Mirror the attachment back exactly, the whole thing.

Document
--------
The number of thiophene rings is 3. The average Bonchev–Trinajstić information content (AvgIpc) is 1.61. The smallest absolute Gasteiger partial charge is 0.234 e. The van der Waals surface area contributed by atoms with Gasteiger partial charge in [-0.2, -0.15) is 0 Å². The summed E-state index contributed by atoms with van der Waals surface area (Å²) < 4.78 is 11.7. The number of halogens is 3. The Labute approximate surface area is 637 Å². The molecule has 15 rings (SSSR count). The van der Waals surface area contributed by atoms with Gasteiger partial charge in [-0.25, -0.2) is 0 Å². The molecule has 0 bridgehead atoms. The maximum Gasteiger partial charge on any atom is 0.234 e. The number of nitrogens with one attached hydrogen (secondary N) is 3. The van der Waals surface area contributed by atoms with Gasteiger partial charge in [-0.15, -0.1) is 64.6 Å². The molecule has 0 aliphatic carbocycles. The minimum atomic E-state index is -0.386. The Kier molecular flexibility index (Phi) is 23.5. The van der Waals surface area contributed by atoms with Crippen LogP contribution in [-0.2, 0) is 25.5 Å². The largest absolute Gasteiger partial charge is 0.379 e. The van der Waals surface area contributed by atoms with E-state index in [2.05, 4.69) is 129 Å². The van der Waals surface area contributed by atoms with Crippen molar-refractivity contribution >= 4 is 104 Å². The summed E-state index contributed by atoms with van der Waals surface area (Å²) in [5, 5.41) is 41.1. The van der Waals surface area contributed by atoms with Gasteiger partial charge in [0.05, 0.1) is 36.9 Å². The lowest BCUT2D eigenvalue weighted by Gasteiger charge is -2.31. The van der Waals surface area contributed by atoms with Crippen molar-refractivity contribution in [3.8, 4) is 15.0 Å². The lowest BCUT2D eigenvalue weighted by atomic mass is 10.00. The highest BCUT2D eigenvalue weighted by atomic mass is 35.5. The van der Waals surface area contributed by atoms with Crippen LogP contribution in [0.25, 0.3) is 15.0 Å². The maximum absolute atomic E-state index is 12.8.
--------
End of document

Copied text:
The number of thiophene rings is 3. The average Bonchev–Trinajstić information content (AvgIpc) is 1.61. The smallest absolute Gasteiger partial charge is 0.234 e. The van der Waals surface area contributed by atoms with Gasteiger partial charge in [-0.2, -0.15) is 0 Å². The summed E-state index contributed by atoms with van der Waals surface area (Å²) < 4.78 is 11.7. The number of halogens is 3. The Labute approximate surface area is 637 Å². The molecule has 15 rings (SSSR count). The van der Waals surface area contributed by atoms with Gasteiger partial charge in [-0.25, -0.2) is 0 Å². The molecule has 0 bridgehead atoms. The maximum Gasteiger partial charge on any atom is 0.234 e. The number of nitrogens with one attached hydrogen (secondary N) is 3. The van der Waals surface area contributed by atoms with Gasteiger partial charge in [-0.15, -0.1) is 64.6 Å². The molecule has 0 aliphatic carbocycles. The minimum atomic E-state index is -0.386. The Kier molecular flexibility index (Phi) is 23.5. The van der Waals surface area contributed by atoms with Crippen LogP contribution in [-0.2, 0) is 25.5 Å². The largest absolute Gasteiger partial charge is 0.379 e. The van der Waals surface area contributed by atoms with E-state index in [2.05, 4.69) is 129 Å². The van der Waals surface area contributed by atoms with Crippen molar-refractivity contribution >= 4 is 104 Å². The summed E-state index contributed by atoms with van der Waals surface area (Å²) in [5, 5.41) is 41.1. The van der Waals surface area contributed by atoms with Gasteiger partial charge in [0.05, 0.1) is 36.9 Å². The lowest BCUT2D eigenvalue weighted by Gasteiger charge is -2.31. The van der Waals surface area contributed by atoms with Crippen molar-refractivity contribution in [3.8, 4) is 15.0 Å². The lowest BCUT2D eigenvalue weighted by atomic mass is 10.00. The highest BCUT2D eigenvalue weighted by atomic mass is 35.5. The van der Waals surface area contributed by atoms with Crippen LogP contribution in [0.25, 0.3) is 15.0 Å². The maximum absolute atomic E-state index is 12.8.